And those needn't be just geeks like the readers of Linux Journal. Ethan Zuckerman, in his blog My Heart's in Accra (www.ethanzuckerman.com/blog/?p=363), explains why he's both a Fonero and on the company's advisory board:
There's a philosophical bias to many of these projects—a belief that Internet access is an inalienable right and should be free—that I find charming, but totally impractical for the parts of the world I'm most concerned about.
In Africa, bandwidth isn't cheap. Entire universities run on less bandwidth than I have coming into my house on a DSL line. Being altruistic and leaving your wireless access point open in Africa is pretty much a guarantee that you're going to end up with other users abusing the limited bandwidth you have. It's important that African users have the opportunity to share their bandwidth in a way that allows for “bandwidth shaping”—sharing some bandwidth with other users and retaining the rest for your own needs—and billing, so other users can share the cost with you. FON's current software isn't optimized for this situation yet, but it's close, and FON is engaged with the issues in a serious and sustained way. I predict that FON is something I'll be able to pitch enthusiastically to African friends in the very near future.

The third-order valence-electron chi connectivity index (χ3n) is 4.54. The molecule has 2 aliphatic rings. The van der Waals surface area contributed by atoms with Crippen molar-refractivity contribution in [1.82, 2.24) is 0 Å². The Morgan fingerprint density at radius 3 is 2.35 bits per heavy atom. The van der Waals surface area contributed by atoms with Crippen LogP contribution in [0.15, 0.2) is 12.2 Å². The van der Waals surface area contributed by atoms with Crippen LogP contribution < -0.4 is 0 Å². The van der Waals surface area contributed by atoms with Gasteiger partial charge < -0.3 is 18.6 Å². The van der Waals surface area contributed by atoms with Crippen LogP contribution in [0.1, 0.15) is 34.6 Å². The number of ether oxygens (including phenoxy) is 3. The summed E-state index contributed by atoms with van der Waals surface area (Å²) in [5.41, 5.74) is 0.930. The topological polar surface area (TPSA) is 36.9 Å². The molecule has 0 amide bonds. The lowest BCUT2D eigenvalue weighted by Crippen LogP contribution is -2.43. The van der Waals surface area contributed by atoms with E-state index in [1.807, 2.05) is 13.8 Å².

To run FON, download software based on Sebastian Gostchall's DD-WRT open-source project (www.dd-wrt.org). And, you run it on a FON-compatible router. Right now, that's a Linksys WRT54G/GS/GL (versions 1x to 4x), which are the ones with Linux inside. The first 3,000 are being sold far below cost. Those may be gone by the time you read this, but the company is sure to make it as easy as possible to become a Linus, if not a Bill.
Will Linux reach mainstream desktops and laptops without a major vendor making the push? Several vendors have recently stepped up to answer that question.
At CES in January 2006, Google cofounder Larry Page made a public show of his company's support (sans details) for MIT's $100 laptop, designed to “revolutionize how we educate the world's children”.